What to expect when caring for a deaf dog

by | Dog Care |

Dogs, like humans, can experience varying degrees of disabilities throughout their lives, and while some are quite noticeable, hearing loss is one disability that can often go undetected in the onset. Generally, hearing loss is a gradual process brought on by aging, chronic ear infections or trauma. However, in some cases, dogs can be born with congenital deafness, a genetic issue, which, according to the Merck Veterinary Manual, tends to commonly affect breeds like Dalmatian, Bull Terrier, Australian Heeler, Catahoula, English Cocker Spaniel, Parson Russell Terrier, and Boston Terrier. 

Read more about ear infections in dogs on our blog. 

How do I know if my dog is experiencing hearing loss? 

Determining whether your furry companion is experiencing hearing loss or is simply a stubborn listener is the first step. Puppies who are born deaf tend to be slow learners and not respond to their names or other verbal cues. For aging pups, you might notice changes in their behaviour. For example, if your companion is typically waiting anxiously at the door for your arrival and, eventually, they start missing the excitement, chances are they aren’t hearing you arrive and are sleeping through the commotion.   

If you think your dog is experiencing hearing loss, try a few simple tests at home like rattling your keys or picking up a squeaky toy to gauge a reaction. It’s important that your furry companion cannot see the source of the noise as they can react to the visual cue and provide a false test result. If they fail to respond to the noise source, book an appointment with your veterinarian for a full examination. 

Can a deaf dog be trained? 

Dogs affected by hearing loss or born deaf are just like regular hearing dogs in every other way and can make great companions with proper training. Typically, deaf dogs are attuned to their surroundings and have sharp instincts. Since dogs tend to look at their humans for guidance, the main difference is that you’ll need to use hand gestures rather than using verbal cues. It doesn’t matter what gestures you decide to use for different cues, the important thing is to remain consistent and teach them to associate specific hand signals and body language with the desired behaviour.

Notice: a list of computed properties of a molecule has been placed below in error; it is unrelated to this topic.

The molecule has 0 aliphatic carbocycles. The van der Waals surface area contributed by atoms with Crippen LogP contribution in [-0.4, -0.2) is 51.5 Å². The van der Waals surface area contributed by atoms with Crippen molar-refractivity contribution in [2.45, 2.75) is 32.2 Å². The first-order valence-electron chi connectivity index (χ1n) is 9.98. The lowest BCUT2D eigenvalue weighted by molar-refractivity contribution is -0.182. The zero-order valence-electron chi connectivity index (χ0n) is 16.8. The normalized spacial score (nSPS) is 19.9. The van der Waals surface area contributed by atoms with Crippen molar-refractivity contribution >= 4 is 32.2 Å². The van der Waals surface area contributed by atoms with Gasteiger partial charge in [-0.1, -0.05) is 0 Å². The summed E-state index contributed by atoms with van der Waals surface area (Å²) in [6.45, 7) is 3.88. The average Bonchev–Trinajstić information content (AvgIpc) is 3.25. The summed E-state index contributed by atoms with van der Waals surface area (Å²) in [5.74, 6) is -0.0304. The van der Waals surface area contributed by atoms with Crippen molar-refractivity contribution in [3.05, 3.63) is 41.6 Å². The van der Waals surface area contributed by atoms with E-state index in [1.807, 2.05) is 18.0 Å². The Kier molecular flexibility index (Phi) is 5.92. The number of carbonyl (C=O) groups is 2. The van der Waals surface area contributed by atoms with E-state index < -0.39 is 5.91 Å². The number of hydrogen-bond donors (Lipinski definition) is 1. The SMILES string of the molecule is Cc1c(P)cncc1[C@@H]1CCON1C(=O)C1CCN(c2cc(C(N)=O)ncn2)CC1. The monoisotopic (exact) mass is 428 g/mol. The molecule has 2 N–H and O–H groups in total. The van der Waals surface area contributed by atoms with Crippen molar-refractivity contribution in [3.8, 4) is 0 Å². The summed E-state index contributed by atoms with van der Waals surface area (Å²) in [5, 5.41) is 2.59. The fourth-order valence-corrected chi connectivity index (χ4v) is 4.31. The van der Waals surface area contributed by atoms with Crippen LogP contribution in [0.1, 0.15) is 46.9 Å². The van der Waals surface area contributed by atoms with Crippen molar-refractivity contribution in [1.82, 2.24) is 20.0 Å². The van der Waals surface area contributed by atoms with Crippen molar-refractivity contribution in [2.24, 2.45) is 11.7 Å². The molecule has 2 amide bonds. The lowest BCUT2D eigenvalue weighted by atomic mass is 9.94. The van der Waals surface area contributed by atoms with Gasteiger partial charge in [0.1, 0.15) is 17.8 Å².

How to keep your deaf dog safe 

There are many things to consider when caring for a deaf dog and keeping them safe should be top of mind. Always keep your dog on a leash near busy streets as they can’t hear traffic approaching or the honking of horns. It’s also important to keep them leashed if you are not in a contained area, like a fenced backyard, since they can’t hear when you call them to come. Getting their attention can be tricky during the day, but at night, you might want to try flashing the porch light or using a flashlight. 

Waking your deaf dog also needs some consideration. It’s also important not to sneak up on your dog and startle them as they could bite by sheer impulse. If you are approaching them, try adding a little stomp to your walk so they can feel the vibration on the floor as you approach them.  

Is adopting a deaf dog right for you? 

Whether a dog is affected by hearing loss or not, the bottom line is whether you have the time to commit to training and caring for your new companion. Deaf dogs are just like hearing dogs and with dedication and consistency, live full and rewarding lives just like canines who can hear. If you are considering adopting a dog experiencing hearing loss, talk to an animal care expert at your local Ontario SPCA animal centre to discuss the dog’s needs and seek out the guidance of a positive reinforcement dog trainer with experience working with dogs with hearing loss. 

Find your local Ontario SPCA animal centre 

Visit ontariospca.ca/adopt to see our animals available for adoption. 


How is the Ontario SPCA funded?  

 The Ontario SPCA and Humane Society is a registered charity that relies on the generosity of our supporters to operate. The Ontario SPCA and Humane Society does not receive any government funding.  

What’s the difference between a Non-Profit and a Registered Charity?  

 Registered charities are charitable organizations, public foundations, or private foundations that are created and resident in Canada. They must use their resources for charitable activities and have charitable purposes.  

Non-profit organizations are associations, clubs, or societies that are not charities and are organized and operated exclusively for social welfare, civic improvement, pleasure, recreation, or any other purpose except profit.